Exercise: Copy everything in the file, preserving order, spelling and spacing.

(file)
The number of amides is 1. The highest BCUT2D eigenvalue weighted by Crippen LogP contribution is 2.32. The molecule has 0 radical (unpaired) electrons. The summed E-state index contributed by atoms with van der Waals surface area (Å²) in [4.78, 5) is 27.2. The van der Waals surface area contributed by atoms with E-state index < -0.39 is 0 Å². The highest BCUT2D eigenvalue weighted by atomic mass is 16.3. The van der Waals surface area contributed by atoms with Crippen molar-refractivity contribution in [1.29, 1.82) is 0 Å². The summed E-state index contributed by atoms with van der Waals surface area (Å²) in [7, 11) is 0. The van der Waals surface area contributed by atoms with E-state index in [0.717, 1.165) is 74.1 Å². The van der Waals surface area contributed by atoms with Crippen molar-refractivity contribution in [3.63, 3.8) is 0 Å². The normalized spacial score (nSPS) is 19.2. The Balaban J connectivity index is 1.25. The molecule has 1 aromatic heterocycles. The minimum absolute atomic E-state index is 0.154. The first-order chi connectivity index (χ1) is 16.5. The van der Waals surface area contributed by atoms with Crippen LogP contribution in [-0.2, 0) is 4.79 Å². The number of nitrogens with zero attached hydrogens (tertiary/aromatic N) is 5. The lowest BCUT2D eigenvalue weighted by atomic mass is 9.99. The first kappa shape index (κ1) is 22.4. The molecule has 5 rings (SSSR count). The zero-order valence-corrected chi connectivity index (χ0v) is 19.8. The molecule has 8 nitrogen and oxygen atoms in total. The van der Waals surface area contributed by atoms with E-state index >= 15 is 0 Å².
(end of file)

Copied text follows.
The number of amides is 1. The highest BCUT2D eigenvalue weighted by Crippen LogP contribution is 2.32. The molecule has 0 radical (unpaired) electrons. The summed E-state index contributed by atoms with van der Waals surface area (Å²) in [4.78, 5) is 27.2. The van der Waals surface area contributed by atoms with E-state index < -0.39 is 0 Å². The highest BCUT2D eigenvalue weighted by atomic mass is 16.3. The van der Waals surface area contributed by atoms with Crippen molar-refractivity contribution in [1.29, 1.82) is 0 Å². The summed E-state index contributed by atoms with van der Waals surface area (Å²) in [7, 11) is 0. The van der Waals surface area contributed by atoms with E-state index in [0.717, 1.165) is 74.1 Å². The van der Waals surface area contributed by atoms with Crippen molar-refractivity contribution in [3.63, 3.8) is 0 Å². The normalized spacial score (nSPS) is 19.2. The Balaban J connectivity index is 1.25. The molecule has 1 aromatic heterocycles. The minimum absolute atomic E-state index is 0.154. The first-order chi connectivity index (χ1) is 16.5. The van der Waals surface area contributed by atoms with Crippen LogP contribution in [-0.2, 0) is 4.79 Å². The number of nitrogens with zero attached hydrogens (tertiary/aromatic N) is 5. The lowest BCUT2D eigenvalue weighted by atomic mass is 9.99. The first kappa shape index (κ1) is 22.4. The molecule has 5 rings (SSSR count). The zero-order valence-corrected chi connectivity index (χ0v) is 19.8. The molecule has 8 nitrogen and oxygen atoms in total. The van der Waals surface area contributed by atoms with E-state index >= 15 is 0 Å².